BYOC API examples

The following API requests are written in Python. To execute them you need to create an OAuth client as is explained here. It is named oauth in these examples. The examples are structured in a way to be as separable as possible, however in may cases doing all the steps in each chapter makes sense.

Creating a collection

To create a collection with the name <MyCollection> and S3 bucket <MyBucket>:

collection = {
'name': '<MyCollection',
's3Bucket': '<MyBucket>'
response ='', json=collection)

Extracting the collection id from the response:

import json
collection = json.loads(response.text)['data']
collection_id = collection['id']

Creating a tile

To create a tile with the path <MyTile>:

tile = {
'path': '<MyTile>',
response ='{collection_id}/tiles', json=tile)

If your tile has a known sensing time, e.g. October 21, 2019 at 14:51, add this information by using the following payload:

tile = {
'path': '<MyTile>',
'sensingTime': '2019-10-21T14:51:00'

If you want to provide a cover geometry, set it as the value of the coverGeometry field:

tile = {
'path': '<MyTile>',
'coverGeometry': <MyCoverGeometry>

For information on how to prepare a cover geometry, see Preparing a cover geometry.

To extract the tile id from the response:

import json
tile = json.loads(response.text)['data']
tile_id = tile['id']

Preparing a cover geometry

To obtain a cover geometry automatically, you can use the gdal_trace_outline script which gives you a cover geometry in the WKT format:

import subprocess
command = f'gdal_trace_outline <MyCOG> -out-cs en -wkt-out wkt.txt', shell=True, check=True)

Once complete, transform the geometry into the GeoJSON format:

from osgeo import ogr
import json
f = open('wkt.txt')
geom = ogr.CreateGeometryFromWkt(
cover_geometry = json.loads(geom.ExportToJson())

If the CRS is something other than WGS84, make sure to set its URN <CrsUrn> under For example urn:ogc:def:crs:EPSG::32633 for EPSG:32633.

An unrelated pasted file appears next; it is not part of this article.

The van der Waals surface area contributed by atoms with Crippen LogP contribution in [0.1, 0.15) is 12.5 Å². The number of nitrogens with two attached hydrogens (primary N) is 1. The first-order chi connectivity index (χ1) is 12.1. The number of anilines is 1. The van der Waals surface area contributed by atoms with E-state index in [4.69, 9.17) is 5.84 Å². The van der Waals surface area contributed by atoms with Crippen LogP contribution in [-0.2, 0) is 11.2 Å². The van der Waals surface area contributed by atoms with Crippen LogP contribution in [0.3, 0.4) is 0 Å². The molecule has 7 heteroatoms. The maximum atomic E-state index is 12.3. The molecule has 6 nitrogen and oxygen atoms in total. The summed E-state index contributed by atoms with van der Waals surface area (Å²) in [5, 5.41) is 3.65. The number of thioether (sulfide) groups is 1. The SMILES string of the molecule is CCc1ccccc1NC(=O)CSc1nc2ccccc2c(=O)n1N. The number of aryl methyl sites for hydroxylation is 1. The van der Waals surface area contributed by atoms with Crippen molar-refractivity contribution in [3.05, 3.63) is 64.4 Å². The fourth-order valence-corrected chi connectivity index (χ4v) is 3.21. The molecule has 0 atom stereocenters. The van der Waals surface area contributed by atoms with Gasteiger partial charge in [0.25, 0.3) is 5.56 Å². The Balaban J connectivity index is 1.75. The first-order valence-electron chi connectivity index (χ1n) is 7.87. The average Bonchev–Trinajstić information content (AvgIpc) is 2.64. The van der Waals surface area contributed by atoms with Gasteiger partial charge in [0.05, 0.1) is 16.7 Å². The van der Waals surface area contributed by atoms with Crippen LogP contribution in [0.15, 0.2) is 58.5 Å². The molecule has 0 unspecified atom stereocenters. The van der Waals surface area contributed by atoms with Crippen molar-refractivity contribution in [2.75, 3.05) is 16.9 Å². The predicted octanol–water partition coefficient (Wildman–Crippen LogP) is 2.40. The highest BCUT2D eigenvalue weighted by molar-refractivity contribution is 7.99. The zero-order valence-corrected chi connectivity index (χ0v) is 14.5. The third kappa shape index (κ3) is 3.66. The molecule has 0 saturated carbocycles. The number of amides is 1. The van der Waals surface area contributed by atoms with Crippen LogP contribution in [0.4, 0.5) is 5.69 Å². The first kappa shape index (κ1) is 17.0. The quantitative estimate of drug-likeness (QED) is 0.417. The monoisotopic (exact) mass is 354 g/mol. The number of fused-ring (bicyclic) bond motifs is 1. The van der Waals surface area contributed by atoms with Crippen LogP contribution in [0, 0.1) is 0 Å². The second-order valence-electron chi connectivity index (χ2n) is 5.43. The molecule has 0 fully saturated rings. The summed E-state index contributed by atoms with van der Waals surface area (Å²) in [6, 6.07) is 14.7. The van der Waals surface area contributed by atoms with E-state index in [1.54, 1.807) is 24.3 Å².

cover_geometry['crs'] = {
'properties': {
'name': '<CrsUrn>'

To obtain the URN automatically from a raster file you can use the following Python

Checking the tile ingestion status

To check the ingestion status of the tile, first get the tile:

response = oauth.get(f'{collection_id}/tiles/{tile_id}')

Then extract its status from the response:

import json
tile = json.loads(response.text)['data']
status = tile['status']
if status == 'INGESTED':
print('Tile ingested')
elif status == 'FAILED':
print('Tile failed to ingest')

To check why a tile failed to ingest:


Listing tiles

Tiles are paginated and to traverse all pages use the link from response that points to the next page, which is located at You can also control pagination using query parameters viewtoken and count, where viewtoken offsets tiles and count select the number of tiles. By default a page has 100 tiles, which is also the limit.

import time
url = f'{collection_id}/tiles'
while url is not None:
response = oauth.get(url)
output = response.json()
tiles = output['data']
links = output['links']
for tile in tiles:
# sets url to None if there's no link to the next set of tiles
url = links.get('next', None)
# waits a bit before fetching the next set

Processing tiles

To get data from your tiles using the Process API you need to specify which BYOC collection is to be used as the data source. The remaining parameters (i.e. bounds or evalscript) are as any other request.

First, set the BYOC collection as the data source. To get the collection_id see Creating a collection.

input = {
"data": [{
"type": "CUSTOM",
"dataFilter": {
"collectionId": collection_id

Set some bounds:

input['bounds'] = {
"properties": {
"crs": ""
"bbox": [14.4, 46.15, 14.6, 45.95]

Provide an evalscript that uses your bands. This is an example of an evalscript using a band named MyBand:

evalscript = """
function setup() {
return {
input: ["MyBand"],
output: { bands: 1}
function evaluatePixel(sample) {
return [sample.MyBand];

Finally, construct the request and send it to the Process API:

request = {
"input": input,
"evalscript": evalscript,
response ='',
json=request, headers={'Accept': 'image/tiff'})

To save the response to a file:

out_path = 'output.tiff'
with open(out_path, 'wb') as handle:
for block in response.iter_content(1024):